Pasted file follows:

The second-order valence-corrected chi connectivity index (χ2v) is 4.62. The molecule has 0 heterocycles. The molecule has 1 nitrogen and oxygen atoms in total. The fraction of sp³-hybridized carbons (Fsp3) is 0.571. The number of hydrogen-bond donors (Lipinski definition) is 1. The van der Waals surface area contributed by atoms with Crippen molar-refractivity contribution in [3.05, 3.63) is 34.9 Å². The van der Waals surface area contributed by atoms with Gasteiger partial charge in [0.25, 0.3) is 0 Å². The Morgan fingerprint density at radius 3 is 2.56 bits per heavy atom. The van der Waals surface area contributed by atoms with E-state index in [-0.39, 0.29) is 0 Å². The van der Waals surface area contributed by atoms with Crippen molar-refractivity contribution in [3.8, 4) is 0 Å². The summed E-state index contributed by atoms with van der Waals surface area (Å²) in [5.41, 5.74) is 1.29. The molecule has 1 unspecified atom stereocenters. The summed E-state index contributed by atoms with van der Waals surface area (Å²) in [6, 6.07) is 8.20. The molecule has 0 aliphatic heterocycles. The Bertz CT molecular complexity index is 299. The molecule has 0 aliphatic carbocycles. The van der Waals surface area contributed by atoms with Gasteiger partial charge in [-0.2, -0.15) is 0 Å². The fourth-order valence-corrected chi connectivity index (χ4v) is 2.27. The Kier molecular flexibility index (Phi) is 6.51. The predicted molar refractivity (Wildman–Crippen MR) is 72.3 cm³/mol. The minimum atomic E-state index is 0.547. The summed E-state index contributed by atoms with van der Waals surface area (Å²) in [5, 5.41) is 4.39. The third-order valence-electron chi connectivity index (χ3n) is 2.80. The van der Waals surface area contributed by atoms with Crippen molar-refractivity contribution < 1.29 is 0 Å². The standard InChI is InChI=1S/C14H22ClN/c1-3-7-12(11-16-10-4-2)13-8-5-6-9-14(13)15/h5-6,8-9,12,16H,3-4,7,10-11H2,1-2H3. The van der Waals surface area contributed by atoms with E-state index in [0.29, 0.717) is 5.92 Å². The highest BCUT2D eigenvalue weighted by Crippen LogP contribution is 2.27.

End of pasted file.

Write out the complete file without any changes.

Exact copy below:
The second-order valence-corrected chi connectivity index (χ2v) is 4.62. The molecule has 0 heterocycles. The molecule has 1 nitrogen and oxygen atoms in total. The fraction of sp³-hybridized carbons (Fsp3) is 0.571. The number of hydrogen-bond donors (Lipinski definition) is 1. The van der Waals surface area contributed by atoms with Crippen molar-refractivity contribution in [3.05, 3.63) is 34.9 Å². The van der Waals surface area contributed by atoms with Gasteiger partial charge in [0.25, 0.3) is 0 Å². The Morgan fingerprint density at radius 3 is 2.56 bits per heavy atom. The van der Waals surface area contributed by atoms with E-state index in [-0.39, 0.29) is 0 Å². The van der Waals surface area contributed by atoms with Crippen molar-refractivity contribution in [3.8, 4) is 0 Å². The summed E-state index contributed by atoms with van der Waals surface area (Å²) in [5.41, 5.74) is 1.29. The molecule has 1 unspecified atom stereocenters. The summed E-state index contributed by atoms with van der Waals surface area (Å²) in [6, 6.07) is 8.20. The molecule has 0 aliphatic heterocycles. The Bertz CT molecular complexity index is 299. The molecule has 0 aliphatic carbocycles. The van der Waals surface area contributed by atoms with Gasteiger partial charge in [-0.2, -0.15) is 0 Å². The fourth-order valence-corrected chi connectivity index (χ4v) is 2.27. The Kier molecular flexibility index (Phi) is 6.51. The predicted molar refractivity (Wildman–Crippen MR) is 72.3 cm³/mol. The minimum atomic E-state index is 0.547. The summed E-state index contributed by atoms with van der Waals surface area (Å²) in [5, 5.41) is 4.39. The third-order valence-electron chi connectivity index (χ3n) is 2.80. The van der Waals surface area contributed by atoms with Crippen molar-refractivity contribution < 1.29 is 0 Å². The standard InChI is InChI=1S/C14H22ClN/c1-3-7-12(11-16-10-4-2)13-8-5-6-9-14(13)15/h5-6,8-9,12,16H,3-4,7,10-11H2,1-2H3. The van der Waals surface area contributed by atoms with E-state index in [0.29, 0.717) is 5.92 Å². The highest BCUT2D eigenvalue weighted by Crippen LogP contribution is 2.27.